title image how to move house with kids toddler in box

How to: move house with a toddler

Growing up, I moved house a lot. By sixteen, I’d lived in sixteen different houses in three different countries. So, not to get all braggy or anything, but I’m somewhat of a pro at this moving house business.

Back in January, we upped-sticks and left London for the leafy ‘burbs. I snapped into packing mode with military precision, my years of training from my mum instinctively coming back to me. I almost single-handedly packed our entire apartment in three days. (The Other Half did help in the evenings and Little Miss was incredibly helpful with customising the boxes as we went along.) I’m not going to lie, I was pretty pleased with myself.

But moving house with a toddler. That was new. Being an only child, there was never a ‘how to move house with tiny people’ chapter to my training. (To anyone who comments on this blog post saying, “but Amie, you’re a tiny person…” you’ve been warned, I suffer from tiny person rage.) That part, I was sort of making up as I went along…

1. Organise! Organise! Organise!

  • Buy a notebook and write everything in it. If you keep everything in one place, you can’t go wrong. Write your master To Do list on the back page so you never lose it within the rest of the book; have a list of everywhere you need to change your address, a list of what you need for the new property, movers’ and cleaners’ quote… everything. Just don’t lose the notebook.
  • Pack a suitcase with a change of clothes and essential toiletries for everyone, along with any precious toys for little ones. This way, you’re not frantically opening every box in the house at 12:30am looking for your contact lens solution or Snuggles the Bear. (I’d also recommend packing the kettle, toaster, tea bags and things like the bottle steriliser in a clearly marked box for the first morning too.)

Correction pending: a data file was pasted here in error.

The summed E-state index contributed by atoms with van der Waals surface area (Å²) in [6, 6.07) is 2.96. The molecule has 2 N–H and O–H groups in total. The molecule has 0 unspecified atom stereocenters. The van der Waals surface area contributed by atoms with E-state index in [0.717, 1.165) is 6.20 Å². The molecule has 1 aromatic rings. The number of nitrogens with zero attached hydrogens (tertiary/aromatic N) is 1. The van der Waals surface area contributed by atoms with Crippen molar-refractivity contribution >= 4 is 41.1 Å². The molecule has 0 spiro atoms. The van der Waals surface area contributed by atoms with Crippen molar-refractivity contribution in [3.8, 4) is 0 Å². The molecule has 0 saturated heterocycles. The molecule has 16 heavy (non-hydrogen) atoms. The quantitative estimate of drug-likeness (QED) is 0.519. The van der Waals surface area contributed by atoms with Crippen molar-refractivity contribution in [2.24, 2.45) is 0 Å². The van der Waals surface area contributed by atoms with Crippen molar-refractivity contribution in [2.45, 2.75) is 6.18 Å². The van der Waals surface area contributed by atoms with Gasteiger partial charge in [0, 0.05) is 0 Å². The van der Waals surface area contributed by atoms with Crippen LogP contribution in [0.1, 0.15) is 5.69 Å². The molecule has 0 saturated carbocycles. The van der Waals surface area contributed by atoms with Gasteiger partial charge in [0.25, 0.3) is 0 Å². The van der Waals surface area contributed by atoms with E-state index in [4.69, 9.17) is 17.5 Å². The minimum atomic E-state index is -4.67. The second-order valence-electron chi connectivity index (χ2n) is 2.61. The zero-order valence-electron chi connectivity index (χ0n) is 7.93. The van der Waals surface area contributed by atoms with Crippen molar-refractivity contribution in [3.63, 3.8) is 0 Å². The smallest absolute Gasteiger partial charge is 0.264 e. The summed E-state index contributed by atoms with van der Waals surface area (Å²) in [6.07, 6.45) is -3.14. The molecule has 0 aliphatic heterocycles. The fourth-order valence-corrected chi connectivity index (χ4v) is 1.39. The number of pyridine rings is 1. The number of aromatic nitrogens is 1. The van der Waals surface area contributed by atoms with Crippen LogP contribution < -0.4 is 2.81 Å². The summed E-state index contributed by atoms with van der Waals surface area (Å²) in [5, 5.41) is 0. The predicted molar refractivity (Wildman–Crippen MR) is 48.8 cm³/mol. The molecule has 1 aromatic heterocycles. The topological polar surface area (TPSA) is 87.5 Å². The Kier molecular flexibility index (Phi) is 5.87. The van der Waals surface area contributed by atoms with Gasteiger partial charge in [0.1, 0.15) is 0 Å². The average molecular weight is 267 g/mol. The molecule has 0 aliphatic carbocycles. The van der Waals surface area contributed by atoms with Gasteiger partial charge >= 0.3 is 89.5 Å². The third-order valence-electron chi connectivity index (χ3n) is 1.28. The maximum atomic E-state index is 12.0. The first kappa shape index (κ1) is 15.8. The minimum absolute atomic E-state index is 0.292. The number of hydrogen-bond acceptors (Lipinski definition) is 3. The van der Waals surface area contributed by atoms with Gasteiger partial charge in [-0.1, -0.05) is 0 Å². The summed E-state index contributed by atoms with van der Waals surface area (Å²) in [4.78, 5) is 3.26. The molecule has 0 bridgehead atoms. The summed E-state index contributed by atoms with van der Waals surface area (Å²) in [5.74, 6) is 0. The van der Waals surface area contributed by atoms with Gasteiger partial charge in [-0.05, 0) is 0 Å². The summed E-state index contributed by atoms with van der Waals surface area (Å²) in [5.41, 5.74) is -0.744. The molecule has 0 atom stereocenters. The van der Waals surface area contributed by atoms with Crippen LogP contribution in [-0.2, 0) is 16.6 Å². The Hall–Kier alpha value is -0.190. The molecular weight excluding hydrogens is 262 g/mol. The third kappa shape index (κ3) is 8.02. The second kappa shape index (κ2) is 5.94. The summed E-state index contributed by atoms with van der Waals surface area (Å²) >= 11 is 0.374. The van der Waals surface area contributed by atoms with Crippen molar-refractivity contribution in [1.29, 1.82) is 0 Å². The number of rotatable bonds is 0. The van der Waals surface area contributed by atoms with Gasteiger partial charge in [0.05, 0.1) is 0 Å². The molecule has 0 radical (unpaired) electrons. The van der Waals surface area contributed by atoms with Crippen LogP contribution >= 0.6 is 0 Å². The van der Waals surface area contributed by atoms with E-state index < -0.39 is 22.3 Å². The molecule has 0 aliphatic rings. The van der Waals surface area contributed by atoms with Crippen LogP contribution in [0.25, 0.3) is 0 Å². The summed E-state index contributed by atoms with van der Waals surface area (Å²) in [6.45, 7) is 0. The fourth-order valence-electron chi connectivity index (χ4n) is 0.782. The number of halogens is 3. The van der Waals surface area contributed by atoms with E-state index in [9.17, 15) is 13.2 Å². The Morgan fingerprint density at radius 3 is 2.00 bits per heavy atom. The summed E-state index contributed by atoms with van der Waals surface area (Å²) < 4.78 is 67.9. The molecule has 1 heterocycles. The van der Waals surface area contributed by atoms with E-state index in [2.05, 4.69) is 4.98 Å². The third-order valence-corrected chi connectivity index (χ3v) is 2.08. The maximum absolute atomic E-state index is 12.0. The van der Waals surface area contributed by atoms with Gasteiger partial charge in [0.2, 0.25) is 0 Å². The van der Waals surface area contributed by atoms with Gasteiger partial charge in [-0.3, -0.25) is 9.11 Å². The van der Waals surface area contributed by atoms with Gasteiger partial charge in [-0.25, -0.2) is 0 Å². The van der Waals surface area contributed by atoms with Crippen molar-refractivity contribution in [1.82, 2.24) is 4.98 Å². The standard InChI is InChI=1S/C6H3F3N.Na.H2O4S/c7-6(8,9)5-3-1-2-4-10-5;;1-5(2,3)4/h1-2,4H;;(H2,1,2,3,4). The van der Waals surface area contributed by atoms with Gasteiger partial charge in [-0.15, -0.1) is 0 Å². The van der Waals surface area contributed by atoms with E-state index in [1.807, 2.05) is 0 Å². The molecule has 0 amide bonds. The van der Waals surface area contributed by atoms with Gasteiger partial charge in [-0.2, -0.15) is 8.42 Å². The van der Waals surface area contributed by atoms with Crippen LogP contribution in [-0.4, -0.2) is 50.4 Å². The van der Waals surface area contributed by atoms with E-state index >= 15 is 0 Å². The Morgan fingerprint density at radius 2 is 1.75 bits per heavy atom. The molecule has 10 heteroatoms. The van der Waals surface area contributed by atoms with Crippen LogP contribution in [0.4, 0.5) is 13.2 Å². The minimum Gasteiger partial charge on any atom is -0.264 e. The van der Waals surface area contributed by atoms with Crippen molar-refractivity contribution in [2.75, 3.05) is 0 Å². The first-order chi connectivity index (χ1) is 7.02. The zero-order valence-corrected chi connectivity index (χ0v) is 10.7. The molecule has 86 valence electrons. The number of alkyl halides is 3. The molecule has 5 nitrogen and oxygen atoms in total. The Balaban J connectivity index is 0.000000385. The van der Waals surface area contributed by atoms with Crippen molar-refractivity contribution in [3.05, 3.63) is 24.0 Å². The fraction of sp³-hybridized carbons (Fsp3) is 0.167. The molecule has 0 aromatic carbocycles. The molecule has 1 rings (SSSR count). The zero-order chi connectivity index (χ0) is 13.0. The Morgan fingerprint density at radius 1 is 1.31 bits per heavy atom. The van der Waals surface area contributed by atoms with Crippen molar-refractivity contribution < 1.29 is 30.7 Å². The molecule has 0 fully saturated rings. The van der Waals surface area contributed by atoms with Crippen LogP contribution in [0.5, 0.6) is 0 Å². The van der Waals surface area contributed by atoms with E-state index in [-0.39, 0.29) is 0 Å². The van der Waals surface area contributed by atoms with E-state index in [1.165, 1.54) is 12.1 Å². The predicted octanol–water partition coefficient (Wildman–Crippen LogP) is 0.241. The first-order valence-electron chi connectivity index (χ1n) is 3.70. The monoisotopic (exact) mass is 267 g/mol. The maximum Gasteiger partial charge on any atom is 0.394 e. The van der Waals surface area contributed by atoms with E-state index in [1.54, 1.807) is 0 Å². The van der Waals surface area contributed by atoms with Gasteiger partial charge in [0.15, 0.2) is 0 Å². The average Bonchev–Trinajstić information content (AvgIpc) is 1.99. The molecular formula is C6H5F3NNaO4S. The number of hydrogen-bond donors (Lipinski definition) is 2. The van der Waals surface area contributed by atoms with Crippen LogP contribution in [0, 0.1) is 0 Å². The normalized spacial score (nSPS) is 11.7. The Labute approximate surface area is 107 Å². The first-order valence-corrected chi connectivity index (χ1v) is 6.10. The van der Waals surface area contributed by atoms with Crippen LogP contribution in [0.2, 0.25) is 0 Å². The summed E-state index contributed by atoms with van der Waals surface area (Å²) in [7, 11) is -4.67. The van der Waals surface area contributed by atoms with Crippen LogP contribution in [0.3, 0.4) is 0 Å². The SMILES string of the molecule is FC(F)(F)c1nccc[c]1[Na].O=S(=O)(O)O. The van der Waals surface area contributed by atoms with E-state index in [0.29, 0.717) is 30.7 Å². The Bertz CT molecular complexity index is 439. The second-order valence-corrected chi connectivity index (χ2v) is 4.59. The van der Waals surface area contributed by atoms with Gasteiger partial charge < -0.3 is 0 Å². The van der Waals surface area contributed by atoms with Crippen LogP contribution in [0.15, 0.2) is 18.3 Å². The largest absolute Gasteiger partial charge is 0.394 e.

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  • What about dinner? If you have older kids, just get a Domino’s. But if you’ve got a bottle fed baby or allergies to consider, take out isn’t so easy after all. For little ones, have some of their favourite foods in tupperwares ready to go for lunch and dinner on the first day or so. (Transport in a cool bag so if the fridge isn’t on when you arrive at the new house, you’ve got a few hours’ grace.) If that means they have hummus and pitta bread three times in two days, then so be it.
  • And finally, hopefully an obvious one, but label your boxes and label them well. ‘Kitchen bits & bobs’ is no help to anyone.

2. Get the kids involved

  • With younger children, take them on the journey with you. Explain what’s going on, that they’ll still get to see their friends (if relevant) and that the whole family is going to the new house, that no-one will get left behind. Use a picture book with a story about moving house or photos of the new house to help them make sense of this new concept.
  • Again, with younger kids, explain what you’re doing as you pack up the house. While you probably just want to crack on and get the packing done, taking it a bit slower with the little one will pay dividends in the long run.

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  • If you’ve got older kids, let them be a part of the house hunting, joining in the decisions – which will be their room and where they want their furniture to go. Little things like this will help the move feel like an adventure rather than something to be upset by.

3. Get rid of the kids

  • Exactly what it says on the tin. At the end of the day, kids make moving house ten times more stressful. If you move on a weekday and can get the bulk done while they’re at school or nursery that’s ideal. With younger ones especially, if you have the opportunity for them to stay at the Grandparents’ or a friend’s for a night, you’ll be able to get things done a lot more efficiently. With under 5s, you probably want to sort their room so it feels homely when they arrive, perhaps leave a few things for them to sort themselves. But if they’re 5+, leave their toys and books for them to decide where they go when they’re home from school, give them some ownership of their new space.

And finally – good luck

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